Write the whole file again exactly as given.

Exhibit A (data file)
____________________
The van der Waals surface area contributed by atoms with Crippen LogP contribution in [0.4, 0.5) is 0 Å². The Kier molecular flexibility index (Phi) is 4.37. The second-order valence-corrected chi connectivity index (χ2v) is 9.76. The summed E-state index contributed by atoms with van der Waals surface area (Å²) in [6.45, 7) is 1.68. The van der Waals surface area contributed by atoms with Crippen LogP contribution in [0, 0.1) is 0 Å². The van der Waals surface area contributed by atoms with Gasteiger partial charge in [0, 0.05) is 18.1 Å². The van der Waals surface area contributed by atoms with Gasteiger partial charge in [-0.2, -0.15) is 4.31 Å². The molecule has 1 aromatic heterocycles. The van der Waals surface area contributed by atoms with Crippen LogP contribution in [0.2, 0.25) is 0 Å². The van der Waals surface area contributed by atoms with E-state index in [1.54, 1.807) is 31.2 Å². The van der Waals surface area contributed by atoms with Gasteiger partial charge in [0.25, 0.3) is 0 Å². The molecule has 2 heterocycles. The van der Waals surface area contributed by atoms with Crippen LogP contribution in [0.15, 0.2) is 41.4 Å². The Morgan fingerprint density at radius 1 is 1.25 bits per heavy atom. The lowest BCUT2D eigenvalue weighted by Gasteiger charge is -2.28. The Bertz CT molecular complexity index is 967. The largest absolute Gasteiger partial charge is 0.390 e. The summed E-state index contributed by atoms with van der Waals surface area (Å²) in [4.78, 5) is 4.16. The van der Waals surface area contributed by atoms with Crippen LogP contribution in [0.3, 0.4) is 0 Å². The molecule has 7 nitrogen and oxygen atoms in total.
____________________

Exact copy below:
The van der Waals surface area contributed by atoms with Crippen LogP contribution in [0.4, 0.5) is 0 Å². The Kier molecular flexibility index (Phi) is 4.37. The second-order valence-corrected chi connectivity index (χ2v) is 9.76. The summed E-state index contributed by atoms with van der Waals surface area (Å²) in [6.45, 7) is 1.68. The van der Waals surface area contributed by atoms with Crippen LogP contribution in [0, 0.1) is 0 Å². The van der Waals surface area contributed by atoms with Gasteiger partial charge in [0, 0.05) is 18.1 Å². The van der Waals surface area contributed by atoms with Gasteiger partial charge in [-0.2, -0.15) is 4.31 Å². The molecule has 1 aromatic heterocycles. The van der Waals surface area contributed by atoms with Crippen LogP contribution in [0.2, 0.25) is 0 Å². The van der Waals surface area contributed by atoms with E-state index in [1.54, 1.807) is 31.2 Å². The van der Waals surface area contributed by atoms with Gasteiger partial charge in [0.25, 0.3) is 0 Å². The molecule has 2 heterocycles. The van der Waals surface area contributed by atoms with Crippen LogP contribution in [0.15, 0.2) is 41.4 Å². The Morgan fingerprint density at radius 1 is 1.25 bits per heavy atom. The lowest BCUT2D eigenvalue weighted by Gasteiger charge is -2.28. The Bertz CT molecular complexity index is 967. The largest absolute Gasteiger partial charge is 0.390 e. The summed E-state index contributed by atoms with van der Waals surface area (Å²) in [4.78, 5) is 4.16. The van der Waals surface area contributed by atoms with Crippen LogP contribution in [0.3, 0.4) is 0 Å². The molecule has 7 nitrogen and oxygen atoms in total.